I caught my first fish at Inks Lake State Park way back in the 1970s, using a tiny hook and a thumbnail-sized corner of a slice of American cheese.
I think it measured a whopping 2 or 3 inches, and I ran screaming for my dad to set it free as soon as I landed it.
That’s just one chapter in a book full of memories linking me to this Central Texas park, located among pink granite outcroppings and cactus-covered hills at the eastern edge of the Llano Uplift.
I camped here with my family half a century ago, when we slept in bunk bed cots under a giant blue canvas tent and drank Tang for breakfast.
A couple of decades ago, I competed in a triathlon at the park, and in 2007 I swam across Inks Lake as part of the Highland Lakes Challenge, a series of open-water swim races.
It had been a while since my last visit, though, so a few weeks ago my husband and I hopped in Vincent VanGo, our kitted-out-for-camping Ford Transit and aimed for the park for the day.
Inks Lake State Park’s history
The State Parks Board first acquired 1,200 acres along the Colorado River in 1940. The Civilian Conservation Corps, which had just completed work on nearby Longhorn Cavern State Park, went to work turning the plot into a public park shortly thereafter. Funding dried up in 1942, though, and work was temporarily abandoned. The State Parks Board finally completed the project, and Inks Lake State Park opened in 1950.
Today, the park offers ample opportunities for hiking, birding, camping, picnicking, boating, fishing and swimming. It’s spliced with “islands” of pink granite-like rock called “gneiss” (sounds like “nice”), and visitors go for family reunions, camping, nature watching and recreating on the lake.
If you want to visit, you’ll need to book a day pass reservation online in advance. We arrived at about noon. We parked in the day-use area across the cove from the park store and staked out a picnic table under a tree. The campground was completely full, even in late September.
Chris unloaded his standup paddleboard, which we launched in the protected cove. You can also rent a canoe, kayak or standup paddleboard from the park store.
We had a destination in mind: Devil’s Waterhole, a small inlet on the lake that, according to local legend, got its name because the land’s previous owner cursed loudly when his wagon got stuck crossing it. Chris paddled the board while I swam alongside him out of the cove, past the wooden fishing pier and into the popular swimming spot.
Huge slabs of granite rise out of the water at Devil’s Waterhole, creating an interesting spot for lounging, scampering on boulders, and swimming in a place that’s safely out of the way of passing motorboats. It’s also a popular spot for cliff jumping –– just remember there are no lifeguards on duty. Check the water beneath the cliffs –– up to 40 feet high in places –– for obstacles before you make the leap.
We floated around for an hour, watching daredevils take their turns at jumping before heading back to our picnic table. We swam a while longer, then played a game of Yahtzee. After watching a Texas spiny lizard gobble down a fat robber fly, our thoughts turned to our own lunch. We grilled burgers over a charcoal fire, then spent some more time swimming. For dessert, we swam across the cove to the park store, where we bought ice cream sandwiches.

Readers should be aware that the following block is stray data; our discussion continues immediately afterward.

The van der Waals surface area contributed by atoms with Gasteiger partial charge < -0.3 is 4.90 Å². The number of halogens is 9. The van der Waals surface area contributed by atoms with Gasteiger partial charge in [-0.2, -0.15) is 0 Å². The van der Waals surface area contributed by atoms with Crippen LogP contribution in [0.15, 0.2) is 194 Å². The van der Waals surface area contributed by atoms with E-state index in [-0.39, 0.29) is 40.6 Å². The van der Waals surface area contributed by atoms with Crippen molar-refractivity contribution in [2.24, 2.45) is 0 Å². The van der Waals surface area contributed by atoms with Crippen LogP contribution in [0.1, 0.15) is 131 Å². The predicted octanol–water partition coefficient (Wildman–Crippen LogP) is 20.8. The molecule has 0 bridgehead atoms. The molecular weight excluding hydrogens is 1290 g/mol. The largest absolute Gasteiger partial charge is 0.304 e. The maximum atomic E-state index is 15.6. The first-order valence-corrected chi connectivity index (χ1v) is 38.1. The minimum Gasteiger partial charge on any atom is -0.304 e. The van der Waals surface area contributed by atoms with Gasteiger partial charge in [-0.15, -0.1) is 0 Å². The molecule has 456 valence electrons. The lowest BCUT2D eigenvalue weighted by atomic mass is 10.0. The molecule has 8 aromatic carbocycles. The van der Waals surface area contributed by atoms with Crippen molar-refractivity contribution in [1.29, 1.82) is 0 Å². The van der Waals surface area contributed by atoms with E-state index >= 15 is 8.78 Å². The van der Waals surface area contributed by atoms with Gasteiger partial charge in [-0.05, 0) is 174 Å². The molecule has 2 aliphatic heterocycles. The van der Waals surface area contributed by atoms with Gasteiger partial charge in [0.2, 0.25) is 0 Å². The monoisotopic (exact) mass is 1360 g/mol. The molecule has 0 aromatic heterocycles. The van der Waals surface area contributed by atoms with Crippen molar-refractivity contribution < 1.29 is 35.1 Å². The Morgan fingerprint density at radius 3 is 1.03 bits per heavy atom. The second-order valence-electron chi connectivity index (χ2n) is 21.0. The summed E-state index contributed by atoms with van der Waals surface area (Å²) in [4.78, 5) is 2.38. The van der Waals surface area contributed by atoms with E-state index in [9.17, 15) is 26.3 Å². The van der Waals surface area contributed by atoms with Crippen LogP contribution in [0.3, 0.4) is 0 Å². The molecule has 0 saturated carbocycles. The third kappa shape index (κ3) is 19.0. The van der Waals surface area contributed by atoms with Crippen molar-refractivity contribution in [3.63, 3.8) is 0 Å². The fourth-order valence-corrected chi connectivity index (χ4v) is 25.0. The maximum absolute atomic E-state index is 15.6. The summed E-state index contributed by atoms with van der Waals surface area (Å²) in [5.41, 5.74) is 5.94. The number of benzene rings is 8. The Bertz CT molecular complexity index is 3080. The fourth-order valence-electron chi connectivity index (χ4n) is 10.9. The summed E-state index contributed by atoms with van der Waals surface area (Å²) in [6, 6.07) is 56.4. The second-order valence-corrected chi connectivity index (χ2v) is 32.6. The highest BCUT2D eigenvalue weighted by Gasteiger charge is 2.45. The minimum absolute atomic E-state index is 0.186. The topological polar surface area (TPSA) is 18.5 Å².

Before departing, we took a few minutes to drive all the camping loops in the park. The sites west of headquarters are more separated and hidden among trees than those on the east, which are stacked one next to the other, without much privacy.
The park also has 22 air-conditioned cabins for rent. They’re only a few years old, but don’t expect anything fancy. The structures, equipped with two bunkbeds each, are boxy and built of stone blocks, with small windows. There’s no indoor plumbing, but restrooms with showers are a short walk away.
The park offers occasional programming, too.
Want to explore the world beneath the lake’s surface? Attend the Underwater Discovery program at 10 a.m. Nov. 6 and Nov. 20, when you can help pull a seine net through the lake and inspect what you catch. Larval mayflies, water bugs, tadpoles, fish and crawdads are all possibilities.
Want to go fishing? The park’s Fish with a Ranger Program, during which you can learn how to cast a line, meets behind the park store at 10 a.m. Nov. 13 and Nov. 27. Sunfish, catfish, and bass are commonly caught at Inks Lake State Park, which has two lighted piers. All gear is provided for the session, and nobody needs a fishing license to fish from a pier or the shore in a Texas state park.
Maybe you’ll get lucky and catch a 2-inch whopper just like I did a half century ago.
If You Go
Inks Lake State Park is located at 3630 Park Road 4 West in Burnet, about an hour’s drive northwest of Austin.
Primitive hike-in campsites are $11; campsites with water are $16; electric sites are $21 and $23. The park has 22 air-conditioned cabins that sleep four people in two bunkbeds. They rent for $55 per night. (Pets are not permitted; no bathrooms or indoor cooking facilities.)
Hike, swim, boat, fish, or use the park as a home base for exploring Longhorn Cavern State Park.
A Texas State Parks pass will save you money. Admission is $6 for adults and free for ages 12 and under. But a Texas State Parks pass costs $70 and includes entrance into all state parks for a year. Visitors need a reservation to enter. Go here to make reservations.